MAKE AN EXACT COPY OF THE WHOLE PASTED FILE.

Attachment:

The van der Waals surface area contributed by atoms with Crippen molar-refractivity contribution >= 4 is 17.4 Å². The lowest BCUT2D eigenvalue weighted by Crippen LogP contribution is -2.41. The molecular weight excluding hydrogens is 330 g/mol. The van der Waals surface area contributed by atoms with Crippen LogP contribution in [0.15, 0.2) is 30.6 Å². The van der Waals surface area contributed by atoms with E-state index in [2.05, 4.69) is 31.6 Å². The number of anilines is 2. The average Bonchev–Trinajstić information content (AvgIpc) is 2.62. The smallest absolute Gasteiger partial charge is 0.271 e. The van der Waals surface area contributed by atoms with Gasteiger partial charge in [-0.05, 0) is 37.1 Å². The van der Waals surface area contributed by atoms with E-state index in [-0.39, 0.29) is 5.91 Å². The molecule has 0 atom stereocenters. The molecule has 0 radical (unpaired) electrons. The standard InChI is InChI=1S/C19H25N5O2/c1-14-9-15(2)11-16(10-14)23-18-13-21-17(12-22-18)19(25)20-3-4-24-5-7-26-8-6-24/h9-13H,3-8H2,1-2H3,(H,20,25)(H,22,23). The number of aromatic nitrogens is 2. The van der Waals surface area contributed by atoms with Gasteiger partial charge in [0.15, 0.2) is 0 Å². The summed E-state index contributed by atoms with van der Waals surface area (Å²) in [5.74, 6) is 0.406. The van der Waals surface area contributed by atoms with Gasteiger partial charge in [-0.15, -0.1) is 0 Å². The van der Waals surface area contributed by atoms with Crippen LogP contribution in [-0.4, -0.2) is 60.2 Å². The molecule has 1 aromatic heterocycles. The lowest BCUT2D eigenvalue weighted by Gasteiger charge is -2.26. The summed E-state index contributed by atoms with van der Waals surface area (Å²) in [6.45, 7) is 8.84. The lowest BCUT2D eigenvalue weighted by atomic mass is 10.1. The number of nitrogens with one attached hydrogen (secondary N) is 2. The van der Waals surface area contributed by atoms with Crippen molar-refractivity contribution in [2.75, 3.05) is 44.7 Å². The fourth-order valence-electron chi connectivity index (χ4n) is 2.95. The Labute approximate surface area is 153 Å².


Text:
The van der Waals surface area contributed by atoms with Crippen molar-refractivity contribution >= 4 is 17.4 Å². The lowest BCUT2D eigenvalue weighted by Crippen LogP contribution is -2.41. The molecular weight excluding hydrogens is 330 g/mol. The van der Waals surface area contributed by atoms with Crippen LogP contribution in [0.15, 0.2) is 30.6 Å². The van der Waals surface area contributed by atoms with E-state index in [2.05, 4.69) is 31.6 Å². The number of anilines is 2. The average Bonchev–Trinajstić information content (AvgIpc) is 2.62. The smallest absolute Gasteiger partial charge is 0.271 e. The van der Waals surface area contributed by atoms with Gasteiger partial charge in [-0.05, 0) is 37.1 Å². The van der Waals surface area contributed by atoms with E-state index in [-0.39, 0.29) is 5.91 Å². The molecule has 0 atom stereocenters. The molecule has 0 radical (unpaired) electrons. The standard InChI is InChI=1S/C19H25N5O2/c1-14-9-15(2)11-16(10-14)23-18-13-21-17(12-22-18)19(25)20-3-4-24-5-7-26-8-6-24/h9-13H,3-8H2,1-2H3,(H,20,25)(H,22,23). The number of aromatic nitrogens is 2. The van der Waals surface area contributed by atoms with Gasteiger partial charge in [0.15, 0.2) is 0 Å². The summed E-state index contributed by atoms with van der Waals surface area (Å²) in [5.74, 6) is 0.406. The van der Waals surface area contributed by atoms with Gasteiger partial charge in [-0.15, -0.1) is 0 Å². The van der Waals surface area contributed by atoms with Crippen LogP contribution in [-0.4, -0.2) is 60.2 Å². The molecule has 1 aromatic heterocycles. The lowest BCUT2D eigenvalue weighted by Gasteiger charge is -2.26. The summed E-state index contributed by atoms with van der Waals surface area (Å²) in [6.45, 7) is 8.84. The lowest BCUT2D eigenvalue weighted by atomic mass is 10.1. The number of nitrogens with one attached hydrogen (secondary N) is 2. The van der Waals surface area contributed by atoms with Crippen molar-refractivity contribution in [2.75, 3.05) is 44.7 Å². The fourth-order valence-electron chi connectivity index (χ4n) is 2.95. The Labute approximate surface area is 153 Å².